By Katy Burne

The Federal Reserve said it has expanded its curbs on employees departing for private practice, moving to address criticisms of an alleged "revolving door" between the regulator and Wall Street.

The central bank's new measures are designed to tighten the restraints it poses on officials leaving for financial institutions and to "promote consistency in post-employment ethics rules" across the system, the Fed said.

The Fed already had a one-year cooling-off period for senior officials leaving the Fed and accepting paid work from a financial institution for which they had primary responsibility in their last 12 months at the central bank. That rule applied primarily to officials who were "centralpoints of contact" as supervisors of firms with more than $10 billion in assets.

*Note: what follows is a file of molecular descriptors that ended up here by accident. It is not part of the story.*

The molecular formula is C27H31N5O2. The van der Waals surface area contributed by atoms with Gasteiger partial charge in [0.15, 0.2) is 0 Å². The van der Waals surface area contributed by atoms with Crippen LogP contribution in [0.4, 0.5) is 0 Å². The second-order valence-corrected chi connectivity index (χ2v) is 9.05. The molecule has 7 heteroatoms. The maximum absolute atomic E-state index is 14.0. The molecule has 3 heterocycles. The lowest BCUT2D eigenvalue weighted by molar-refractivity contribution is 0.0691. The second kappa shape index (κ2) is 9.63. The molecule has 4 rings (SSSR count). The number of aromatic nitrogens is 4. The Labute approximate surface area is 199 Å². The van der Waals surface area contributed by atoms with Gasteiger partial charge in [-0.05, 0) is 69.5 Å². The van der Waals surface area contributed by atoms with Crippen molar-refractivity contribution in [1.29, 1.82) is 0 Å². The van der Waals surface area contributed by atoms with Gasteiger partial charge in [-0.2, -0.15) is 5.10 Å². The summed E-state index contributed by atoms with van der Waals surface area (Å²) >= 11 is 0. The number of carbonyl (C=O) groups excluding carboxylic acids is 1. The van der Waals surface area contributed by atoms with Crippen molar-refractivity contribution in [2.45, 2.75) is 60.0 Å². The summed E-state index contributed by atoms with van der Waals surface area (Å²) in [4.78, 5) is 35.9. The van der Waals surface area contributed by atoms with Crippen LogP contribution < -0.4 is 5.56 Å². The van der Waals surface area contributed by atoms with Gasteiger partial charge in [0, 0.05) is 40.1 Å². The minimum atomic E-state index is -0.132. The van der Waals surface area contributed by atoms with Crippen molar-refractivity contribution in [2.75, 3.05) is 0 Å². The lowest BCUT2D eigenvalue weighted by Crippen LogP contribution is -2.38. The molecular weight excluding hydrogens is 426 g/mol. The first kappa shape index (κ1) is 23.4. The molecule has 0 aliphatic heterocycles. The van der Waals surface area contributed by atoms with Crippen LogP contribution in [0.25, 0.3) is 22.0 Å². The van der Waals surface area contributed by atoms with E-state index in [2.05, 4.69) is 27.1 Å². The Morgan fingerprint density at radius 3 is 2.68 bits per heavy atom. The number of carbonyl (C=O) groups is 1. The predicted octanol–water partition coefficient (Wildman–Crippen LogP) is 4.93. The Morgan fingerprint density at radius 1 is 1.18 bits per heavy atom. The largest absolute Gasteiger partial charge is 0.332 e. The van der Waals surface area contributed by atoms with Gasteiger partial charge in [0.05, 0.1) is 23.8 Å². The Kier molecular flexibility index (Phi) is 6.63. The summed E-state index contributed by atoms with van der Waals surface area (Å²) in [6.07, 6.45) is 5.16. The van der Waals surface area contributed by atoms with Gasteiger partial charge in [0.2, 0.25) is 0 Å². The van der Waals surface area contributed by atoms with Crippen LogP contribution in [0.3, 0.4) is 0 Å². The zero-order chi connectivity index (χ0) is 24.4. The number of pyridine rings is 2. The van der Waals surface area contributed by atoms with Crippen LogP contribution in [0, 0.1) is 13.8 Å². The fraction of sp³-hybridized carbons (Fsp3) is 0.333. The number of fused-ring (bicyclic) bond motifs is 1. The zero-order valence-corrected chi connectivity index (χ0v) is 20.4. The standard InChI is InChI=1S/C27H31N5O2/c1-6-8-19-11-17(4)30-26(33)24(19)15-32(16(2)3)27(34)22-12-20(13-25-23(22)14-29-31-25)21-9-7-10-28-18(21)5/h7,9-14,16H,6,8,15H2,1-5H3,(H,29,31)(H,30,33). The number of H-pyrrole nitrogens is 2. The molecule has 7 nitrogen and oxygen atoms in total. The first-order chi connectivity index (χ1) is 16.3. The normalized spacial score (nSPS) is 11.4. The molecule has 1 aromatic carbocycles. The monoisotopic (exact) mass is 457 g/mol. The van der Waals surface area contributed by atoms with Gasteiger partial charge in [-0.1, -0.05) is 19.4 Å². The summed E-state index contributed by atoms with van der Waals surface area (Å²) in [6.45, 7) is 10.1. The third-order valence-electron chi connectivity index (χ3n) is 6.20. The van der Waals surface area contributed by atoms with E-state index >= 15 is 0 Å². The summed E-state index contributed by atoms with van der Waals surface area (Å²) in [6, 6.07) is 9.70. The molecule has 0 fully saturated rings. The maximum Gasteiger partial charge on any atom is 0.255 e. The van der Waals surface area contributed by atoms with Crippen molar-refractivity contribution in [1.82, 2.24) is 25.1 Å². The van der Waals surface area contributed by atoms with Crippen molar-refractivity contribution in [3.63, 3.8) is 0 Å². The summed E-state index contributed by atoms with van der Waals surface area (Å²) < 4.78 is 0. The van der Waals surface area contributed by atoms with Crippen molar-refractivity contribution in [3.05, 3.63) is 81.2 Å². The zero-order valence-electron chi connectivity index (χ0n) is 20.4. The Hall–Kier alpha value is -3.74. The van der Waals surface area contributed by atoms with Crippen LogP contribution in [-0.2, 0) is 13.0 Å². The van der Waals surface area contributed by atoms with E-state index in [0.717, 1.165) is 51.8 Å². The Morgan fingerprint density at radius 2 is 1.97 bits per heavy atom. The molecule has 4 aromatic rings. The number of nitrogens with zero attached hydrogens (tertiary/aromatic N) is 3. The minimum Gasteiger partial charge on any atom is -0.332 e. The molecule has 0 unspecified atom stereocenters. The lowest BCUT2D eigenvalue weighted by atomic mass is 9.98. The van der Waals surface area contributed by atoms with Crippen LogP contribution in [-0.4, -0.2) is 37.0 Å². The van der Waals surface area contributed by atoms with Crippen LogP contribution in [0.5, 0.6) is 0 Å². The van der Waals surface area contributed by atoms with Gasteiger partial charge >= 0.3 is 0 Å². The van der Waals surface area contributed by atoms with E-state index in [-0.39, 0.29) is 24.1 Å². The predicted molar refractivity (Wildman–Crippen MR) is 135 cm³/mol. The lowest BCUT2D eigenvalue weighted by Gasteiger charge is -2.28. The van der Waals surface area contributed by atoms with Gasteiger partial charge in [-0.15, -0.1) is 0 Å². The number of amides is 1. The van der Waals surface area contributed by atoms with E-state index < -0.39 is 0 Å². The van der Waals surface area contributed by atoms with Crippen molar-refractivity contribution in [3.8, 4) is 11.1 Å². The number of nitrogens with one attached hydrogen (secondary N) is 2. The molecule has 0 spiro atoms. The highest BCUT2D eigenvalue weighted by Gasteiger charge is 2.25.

The new policy expands the policy to cover deputies of those central points of contact for banks, senior supervisory officers, deputy senior supervisors, enterprise-risk officers and team leaders in the financial supervision group. The Fed said the change, which takes effect in January, would more than double the number of employees captured under the policy to 250 from about 100.

The revised measures also impose a new restriction, whereby former Fed officials are prohibited from representing financial institutions and other third parties before Fed employees for one year after leaving. Current Fed employees are also banned from discussing official business with former Fed officers for one year.

Those restrictions become effective Dec. 5.

Write to Katy Burne at

(END) Dow Jones Newswires

November 18, 2016 12:15 ET (17:15 GMT)

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